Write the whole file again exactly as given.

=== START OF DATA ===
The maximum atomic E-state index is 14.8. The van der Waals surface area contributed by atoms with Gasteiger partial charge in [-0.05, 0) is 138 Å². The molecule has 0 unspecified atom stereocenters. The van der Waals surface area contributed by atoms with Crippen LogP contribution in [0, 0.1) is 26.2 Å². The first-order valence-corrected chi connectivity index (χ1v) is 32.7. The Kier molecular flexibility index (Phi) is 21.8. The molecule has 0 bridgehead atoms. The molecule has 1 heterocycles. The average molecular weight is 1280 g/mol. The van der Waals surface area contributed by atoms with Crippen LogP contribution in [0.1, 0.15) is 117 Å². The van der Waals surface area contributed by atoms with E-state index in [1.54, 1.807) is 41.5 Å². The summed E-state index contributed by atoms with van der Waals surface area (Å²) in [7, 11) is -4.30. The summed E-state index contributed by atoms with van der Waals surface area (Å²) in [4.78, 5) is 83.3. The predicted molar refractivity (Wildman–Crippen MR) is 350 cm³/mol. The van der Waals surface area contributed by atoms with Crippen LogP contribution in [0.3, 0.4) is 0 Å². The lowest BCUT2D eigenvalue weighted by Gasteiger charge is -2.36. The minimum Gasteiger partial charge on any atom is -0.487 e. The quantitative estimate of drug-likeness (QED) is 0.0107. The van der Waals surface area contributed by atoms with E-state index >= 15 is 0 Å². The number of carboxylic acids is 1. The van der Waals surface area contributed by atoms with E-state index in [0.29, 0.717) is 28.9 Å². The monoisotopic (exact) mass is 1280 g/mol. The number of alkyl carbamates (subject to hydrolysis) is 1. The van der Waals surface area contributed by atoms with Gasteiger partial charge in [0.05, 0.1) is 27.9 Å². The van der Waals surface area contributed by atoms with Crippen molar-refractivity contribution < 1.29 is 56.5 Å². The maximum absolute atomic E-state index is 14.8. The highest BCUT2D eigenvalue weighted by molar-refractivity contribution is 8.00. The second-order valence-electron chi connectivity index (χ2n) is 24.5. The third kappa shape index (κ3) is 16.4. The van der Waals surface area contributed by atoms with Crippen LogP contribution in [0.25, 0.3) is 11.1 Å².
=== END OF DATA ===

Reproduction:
The maximum atomic E-state index is 14.8. The van der Waals surface area contributed by atoms with Gasteiger partial charge in [-0.05, 0) is 138 Å². The molecule has 0 unspecified atom stereocenters. The van der Waals surface area contributed by atoms with Crippen LogP contribution in [0, 0.1) is 26.2 Å². The first-order valence-corrected chi connectivity index (χ1v) is 32.7. The Kier molecular flexibility index (Phi) is 21.8. The molecule has 0 bridgehead atoms. The molecule has 1 heterocycles. The average molecular weight is 1280 g/mol. The van der Waals surface area contributed by atoms with Crippen LogP contribution in [0.1, 0.15) is 117 Å². The van der Waals surface area contributed by atoms with E-state index in [1.54, 1.807) is 41.5 Å². The summed E-state index contributed by atoms with van der Waals surface area (Å²) in [7, 11) is -4.30. The summed E-state index contributed by atoms with van der Waals surface area (Å²) in [4.78, 5) is 83.3. The predicted molar refractivity (Wildman–Crippen MR) is 350 cm³/mol. The van der Waals surface area contributed by atoms with Crippen LogP contribution in [0.3, 0.4) is 0 Å². The lowest BCUT2D eigenvalue weighted by Gasteiger charge is -2.36. The minimum Gasteiger partial charge on any atom is -0.487 e. The quantitative estimate of drug-likeness (QED) is 0.0107. The van der Waals surface area contributed by atoms with E-state index >= 15 is 0 Å². The number of carboxylic acids is 1. The van der Waals surface area contributed by atoms with E-state index in [0.29, 0.717) is 28.9 Å². The monoisotopic (exact) mass is 1280 g/mol. The number of alkyl carbamates (subject to hydrolysis) is 1. The van der Waals surface area contributed by atoms with Gasteiger partial charge in [0.05, 0.1) is 27.9 Å². The van der Waals surface area contributed by atoms with Crippen molar-refractivity contribution < 1.29 is 56.5 Å². The maximum absolute atomic E-state index is 14.8. The highest BCUT2D eigenvalue weighted by molar-refractivity contribution is 8.00. The second-order valence-electron chi connectivity index (χ2n) is 24.5. The third kappa shape index (κ3) is 16.4. The van der Waals surface area contributed by atoms with Crippen LogP contribution in [0.25, 0.3) is 11.1 Å².